"I think I am going to miss the competition, going to miss that time when you take that corner better than anybody else could have taken it on that lap or you do that great qualifying lap or you make that great pass or you bring a crippled car home. I guess it is the sense of personal satisfaction that racing gives you that I am probably going to miss because in racing you get that feedback very quickly. It happens all the time. In every day normal life, it tends not to do that. So your sense of, as I say, of satisfaction is going to probably be a little different than what I have been used to. Just the fact of sort of meeting the challenge and beating it, I am going to miss that part. There are some things I am not going to miss. I am not going to miss a bad handling car on an oval track, I can tell you that. I am not going to miss racing in the rain or I am not going to miss some of these other things that you have done over the years. But there is no question that there are going to be certain aspects I will miss."

There have been points in your career where you have taken heat for abandoning this engine program or going with this chassis program, yet you have always survived and gone through and moved on. Do you look at yourself as a maverick? Is that one of the ways you want to be remembered as a guy that was willing to gamble and not just go with the norm?

"Well, I guess -- I think we tried to create advantages and sometimes we created them and sometimes we didn't. I guess we were never complacent. You can pretty much say that. We were looking for an advantage because I never wanted to be just a participant in racing. I wanted to be a winner and to be a winner you have to be willing to roll the dice. You have to be willing to take some risks and some things on paper look great and they just don't turn out that way or some things don't look good and they turn out great. You can do all the due diligence in the world beforehand and come to -- anybody would come to the conclusion that it should be the most successful thing going and in reality it becomes a different thing and it doesn't. So we have always been willing to push and to risk and to try things and not be complacent as I said. Obviously, as I said, there is a huge risk to that because sometimes it is working and sometimes it doesn't. I guess I'd rather try and fail than not try at all, as they say."

Looking ahead to 99, when do you think your new cars are going to come in and what will the testing schedule be like for Max and Bryan?

"We get our first car the 19th of November and then our first test will be that first week in December for both Bryan and Max. I have to say, I am very excited about 1999. I think that when you look at how much change is going on in the series and how little we are changing, it looks good for us. Yes, Max is coming in, but I mean, the equipment package is basically the same and I just feel we have a very good chance for 1999. With Bryan and Max, I got two guys that I know where their focus is and it is 100% on racing and that is what you need to have to win. So we feel pretty good. I think Max's performances, as of late has done a lot to, I guess, explain to some people why is he capable of doing a great job. We are -- we have got one race to go yet, but there is no question that there is a lot of enthusiasm for the coming year."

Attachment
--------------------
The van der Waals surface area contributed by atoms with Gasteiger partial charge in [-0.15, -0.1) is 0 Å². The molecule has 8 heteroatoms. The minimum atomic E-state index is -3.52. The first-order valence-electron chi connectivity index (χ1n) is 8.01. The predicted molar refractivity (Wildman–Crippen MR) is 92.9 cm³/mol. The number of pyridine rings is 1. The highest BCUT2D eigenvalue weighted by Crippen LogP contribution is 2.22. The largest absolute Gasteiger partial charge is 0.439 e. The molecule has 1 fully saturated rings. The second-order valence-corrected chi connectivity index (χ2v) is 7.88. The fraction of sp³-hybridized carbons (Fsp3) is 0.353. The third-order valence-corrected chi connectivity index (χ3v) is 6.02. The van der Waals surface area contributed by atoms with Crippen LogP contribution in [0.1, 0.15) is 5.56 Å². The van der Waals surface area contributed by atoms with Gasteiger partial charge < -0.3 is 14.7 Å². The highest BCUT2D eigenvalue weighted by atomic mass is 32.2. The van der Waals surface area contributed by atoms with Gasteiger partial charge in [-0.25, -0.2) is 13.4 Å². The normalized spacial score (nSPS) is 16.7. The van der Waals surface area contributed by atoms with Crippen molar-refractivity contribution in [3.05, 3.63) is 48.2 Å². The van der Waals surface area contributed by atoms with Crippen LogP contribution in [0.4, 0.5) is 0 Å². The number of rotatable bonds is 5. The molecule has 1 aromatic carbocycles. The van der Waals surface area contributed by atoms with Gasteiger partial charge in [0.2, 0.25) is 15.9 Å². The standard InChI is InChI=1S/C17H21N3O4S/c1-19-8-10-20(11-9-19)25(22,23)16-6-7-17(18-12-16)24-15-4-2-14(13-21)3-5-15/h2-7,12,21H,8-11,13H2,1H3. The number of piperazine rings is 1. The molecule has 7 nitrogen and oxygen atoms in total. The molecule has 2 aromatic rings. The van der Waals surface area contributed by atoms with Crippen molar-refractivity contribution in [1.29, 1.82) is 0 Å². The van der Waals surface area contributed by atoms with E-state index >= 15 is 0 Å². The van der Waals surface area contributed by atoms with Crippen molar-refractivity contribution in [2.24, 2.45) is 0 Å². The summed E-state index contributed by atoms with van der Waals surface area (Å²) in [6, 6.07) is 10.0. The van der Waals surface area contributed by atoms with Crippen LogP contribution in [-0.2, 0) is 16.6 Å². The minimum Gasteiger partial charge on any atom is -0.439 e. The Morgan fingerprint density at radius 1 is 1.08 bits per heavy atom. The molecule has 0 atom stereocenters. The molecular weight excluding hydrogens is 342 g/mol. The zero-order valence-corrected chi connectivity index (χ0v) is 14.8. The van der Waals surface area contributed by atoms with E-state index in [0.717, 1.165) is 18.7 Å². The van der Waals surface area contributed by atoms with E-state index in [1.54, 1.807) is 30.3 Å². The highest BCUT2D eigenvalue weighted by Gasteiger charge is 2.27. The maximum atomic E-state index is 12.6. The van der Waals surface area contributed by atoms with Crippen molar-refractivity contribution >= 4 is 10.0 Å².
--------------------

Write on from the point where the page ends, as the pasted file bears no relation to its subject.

Could you assess the state of your sport from where it was when you came in and where it is now and do you feel it has made progress and how that progress has compared to what NASCAR has done in the same span?

"In 1982 when I showed up, the average age of the drivers in the series was probably something like 40, 41 years old. We had, I think, about ten races that first year which -- three of them were at the same track.. I think we were twice at, Milwaukee, Phoenix, and Michigan. The crowds were small. There was not much prize money. The competition wasn't very tight because basically two teams dominated. That was Patrick and Penske. Everybody else was just kind of, you know, trying to pick up the scraps. Hardly any TV, no sponsors to speak of, or at least very little sponsor involvement. Then you compare it to today, it is about 180 degrees different. Obviously the competition is considerably more intense and with 20 races in 1999 and probably more on the way it will only get better. I mean, you can't compare the two, frankly. It is like an apple and orange between the two. I think that it has grown very well. I think CART and open-wheel racing as a whole and NASCAR grew differently for different reasons. I think some of it had to do with the types of overall series sponsors they had and the amount of promotion that was dedicated towards it. I think the series has grown tremendously and I think the future looks very good. I think the average age now is 28 and the minute I retire, it is going to be 27. I am totally screwing up the curve being 45. So I think that the future looks good."

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Series IndyCar
Drivers Bobby Rahal